Today, it seems as though no discussion of modern music can pass without reference to Bob Marley’s influence, no examination of its popularity could be considered without his mention, and no visit to the local record store would be complete without a quick glance up the reggae aisle, to see how many more dubious compilations of oft-recycled oldies have hit the streets since last time.

During his own lifetime, Bob Marley released just 11 “new” albums, plus one dub set and two live collections. Of these, just three — 1970’s oddly-titled “The Best Of The Wailers” and “Soul Rebel” and 1972’s “Soul Revolution” — predate the band’s arrival at Island Records (earlier recordings, including more than 100 tracks cut at Studio One, would not see long playing action until the 1970s were already in full swing); and it is these that account for the vast majority of the budget reissues, repackagings and remasters with which one could now stock a medium sized record store with Marley alone.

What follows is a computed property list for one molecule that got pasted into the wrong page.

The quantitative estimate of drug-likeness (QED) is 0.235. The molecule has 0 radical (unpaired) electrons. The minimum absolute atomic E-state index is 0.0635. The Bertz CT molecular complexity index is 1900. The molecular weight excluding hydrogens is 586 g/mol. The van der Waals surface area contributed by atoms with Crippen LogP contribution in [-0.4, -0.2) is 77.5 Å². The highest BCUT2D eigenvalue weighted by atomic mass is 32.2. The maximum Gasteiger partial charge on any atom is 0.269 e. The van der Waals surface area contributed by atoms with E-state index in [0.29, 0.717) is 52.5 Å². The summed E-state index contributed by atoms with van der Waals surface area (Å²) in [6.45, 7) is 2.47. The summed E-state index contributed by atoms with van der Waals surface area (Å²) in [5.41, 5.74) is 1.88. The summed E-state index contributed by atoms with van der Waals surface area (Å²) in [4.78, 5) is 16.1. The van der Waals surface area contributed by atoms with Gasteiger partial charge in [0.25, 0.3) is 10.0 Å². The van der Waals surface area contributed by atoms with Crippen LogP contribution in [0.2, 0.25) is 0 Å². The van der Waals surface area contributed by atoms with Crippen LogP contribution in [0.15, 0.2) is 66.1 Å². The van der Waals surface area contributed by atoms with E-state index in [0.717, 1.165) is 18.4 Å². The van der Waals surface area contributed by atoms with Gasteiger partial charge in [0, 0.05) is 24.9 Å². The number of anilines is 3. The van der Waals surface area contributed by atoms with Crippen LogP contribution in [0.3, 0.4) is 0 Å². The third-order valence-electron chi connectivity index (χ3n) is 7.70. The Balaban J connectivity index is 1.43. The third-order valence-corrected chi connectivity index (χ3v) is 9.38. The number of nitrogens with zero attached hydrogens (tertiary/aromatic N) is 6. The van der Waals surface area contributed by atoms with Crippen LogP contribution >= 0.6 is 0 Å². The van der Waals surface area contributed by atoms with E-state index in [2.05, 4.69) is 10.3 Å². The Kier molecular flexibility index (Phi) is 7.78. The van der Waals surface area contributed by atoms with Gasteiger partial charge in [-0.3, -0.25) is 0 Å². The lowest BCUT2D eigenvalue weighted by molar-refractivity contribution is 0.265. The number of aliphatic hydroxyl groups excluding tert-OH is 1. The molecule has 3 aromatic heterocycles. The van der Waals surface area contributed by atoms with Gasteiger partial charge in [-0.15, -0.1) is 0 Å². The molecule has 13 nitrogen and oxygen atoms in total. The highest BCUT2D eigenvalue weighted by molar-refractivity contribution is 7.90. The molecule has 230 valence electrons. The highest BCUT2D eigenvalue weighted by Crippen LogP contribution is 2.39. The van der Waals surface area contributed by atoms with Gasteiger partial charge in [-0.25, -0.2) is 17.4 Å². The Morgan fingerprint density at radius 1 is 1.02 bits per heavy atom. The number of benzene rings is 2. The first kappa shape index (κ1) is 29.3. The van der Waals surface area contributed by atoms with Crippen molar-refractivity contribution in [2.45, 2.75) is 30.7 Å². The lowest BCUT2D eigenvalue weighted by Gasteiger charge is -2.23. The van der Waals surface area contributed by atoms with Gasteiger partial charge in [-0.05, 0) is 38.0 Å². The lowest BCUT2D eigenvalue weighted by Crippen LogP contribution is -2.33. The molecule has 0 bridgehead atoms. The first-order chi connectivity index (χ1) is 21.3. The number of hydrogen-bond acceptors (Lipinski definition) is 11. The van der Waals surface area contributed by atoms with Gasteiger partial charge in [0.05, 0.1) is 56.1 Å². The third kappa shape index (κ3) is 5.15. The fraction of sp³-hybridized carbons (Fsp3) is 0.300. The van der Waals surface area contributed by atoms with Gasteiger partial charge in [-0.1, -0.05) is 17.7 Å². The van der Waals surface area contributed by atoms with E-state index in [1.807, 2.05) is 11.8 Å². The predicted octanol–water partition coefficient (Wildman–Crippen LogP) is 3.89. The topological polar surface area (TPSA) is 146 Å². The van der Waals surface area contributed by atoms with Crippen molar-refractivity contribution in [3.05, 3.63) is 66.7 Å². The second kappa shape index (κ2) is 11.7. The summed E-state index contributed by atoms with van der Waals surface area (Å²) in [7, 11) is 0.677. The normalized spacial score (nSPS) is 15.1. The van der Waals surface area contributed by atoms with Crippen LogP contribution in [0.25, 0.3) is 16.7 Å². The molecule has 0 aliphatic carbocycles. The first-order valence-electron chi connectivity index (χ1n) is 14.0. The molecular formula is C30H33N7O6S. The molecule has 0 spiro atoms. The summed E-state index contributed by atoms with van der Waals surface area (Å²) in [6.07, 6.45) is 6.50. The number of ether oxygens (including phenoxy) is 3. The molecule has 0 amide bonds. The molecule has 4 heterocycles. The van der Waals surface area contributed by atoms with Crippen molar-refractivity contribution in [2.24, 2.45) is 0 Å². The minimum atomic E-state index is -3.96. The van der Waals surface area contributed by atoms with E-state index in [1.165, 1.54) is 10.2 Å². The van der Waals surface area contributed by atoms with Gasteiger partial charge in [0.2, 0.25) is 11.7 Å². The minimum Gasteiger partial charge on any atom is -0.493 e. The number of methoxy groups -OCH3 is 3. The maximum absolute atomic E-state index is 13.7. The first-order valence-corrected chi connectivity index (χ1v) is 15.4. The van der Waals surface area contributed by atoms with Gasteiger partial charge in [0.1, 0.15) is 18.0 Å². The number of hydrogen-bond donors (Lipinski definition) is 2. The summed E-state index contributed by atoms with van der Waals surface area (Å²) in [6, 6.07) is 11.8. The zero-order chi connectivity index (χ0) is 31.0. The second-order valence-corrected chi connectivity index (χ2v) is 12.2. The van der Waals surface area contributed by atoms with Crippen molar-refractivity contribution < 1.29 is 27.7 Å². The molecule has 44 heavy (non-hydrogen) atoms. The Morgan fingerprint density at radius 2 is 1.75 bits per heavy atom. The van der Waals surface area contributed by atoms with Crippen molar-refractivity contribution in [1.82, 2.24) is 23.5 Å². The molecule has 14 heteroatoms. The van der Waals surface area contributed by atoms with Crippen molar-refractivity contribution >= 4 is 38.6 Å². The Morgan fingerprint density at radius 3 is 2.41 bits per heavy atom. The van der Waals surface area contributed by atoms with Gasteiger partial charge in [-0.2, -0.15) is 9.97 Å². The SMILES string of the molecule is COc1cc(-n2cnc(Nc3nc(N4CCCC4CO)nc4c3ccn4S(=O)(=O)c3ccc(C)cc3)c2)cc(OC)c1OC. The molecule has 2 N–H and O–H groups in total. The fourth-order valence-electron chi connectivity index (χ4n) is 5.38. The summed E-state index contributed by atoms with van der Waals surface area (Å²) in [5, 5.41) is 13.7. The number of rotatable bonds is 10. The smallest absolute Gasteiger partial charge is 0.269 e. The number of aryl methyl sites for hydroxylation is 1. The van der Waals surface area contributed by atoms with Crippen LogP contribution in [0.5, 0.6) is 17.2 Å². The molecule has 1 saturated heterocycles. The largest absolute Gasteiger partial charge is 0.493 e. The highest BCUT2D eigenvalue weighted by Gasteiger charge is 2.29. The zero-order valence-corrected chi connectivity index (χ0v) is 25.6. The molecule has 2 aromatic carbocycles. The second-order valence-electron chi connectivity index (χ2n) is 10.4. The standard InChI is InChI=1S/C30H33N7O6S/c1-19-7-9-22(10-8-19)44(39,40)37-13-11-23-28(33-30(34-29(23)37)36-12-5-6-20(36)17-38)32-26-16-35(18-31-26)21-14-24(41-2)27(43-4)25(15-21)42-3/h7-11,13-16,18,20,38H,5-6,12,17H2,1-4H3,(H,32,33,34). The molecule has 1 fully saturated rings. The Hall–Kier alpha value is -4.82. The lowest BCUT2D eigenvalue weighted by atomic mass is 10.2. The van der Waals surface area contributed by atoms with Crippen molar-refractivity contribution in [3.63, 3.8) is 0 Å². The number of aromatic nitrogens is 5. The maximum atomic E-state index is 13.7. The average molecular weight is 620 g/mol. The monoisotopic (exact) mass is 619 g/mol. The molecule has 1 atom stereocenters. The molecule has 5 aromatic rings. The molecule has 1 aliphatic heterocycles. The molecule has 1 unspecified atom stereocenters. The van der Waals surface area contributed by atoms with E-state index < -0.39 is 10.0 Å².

The Island catalog has, fittingly, been treated with considerably greater respect, the current crop of available CDs being the same bonus stacked remasters that were unleashed earlier this century. Every one of these albums, however, has done its bit to chip another few splinters away from the old rocking notion that reggae wasn’t really music. No matter how shoddily packaged the latest collection of oldies and out-takes might be, the sheer quality of Marley and the Wailers’ music shines through.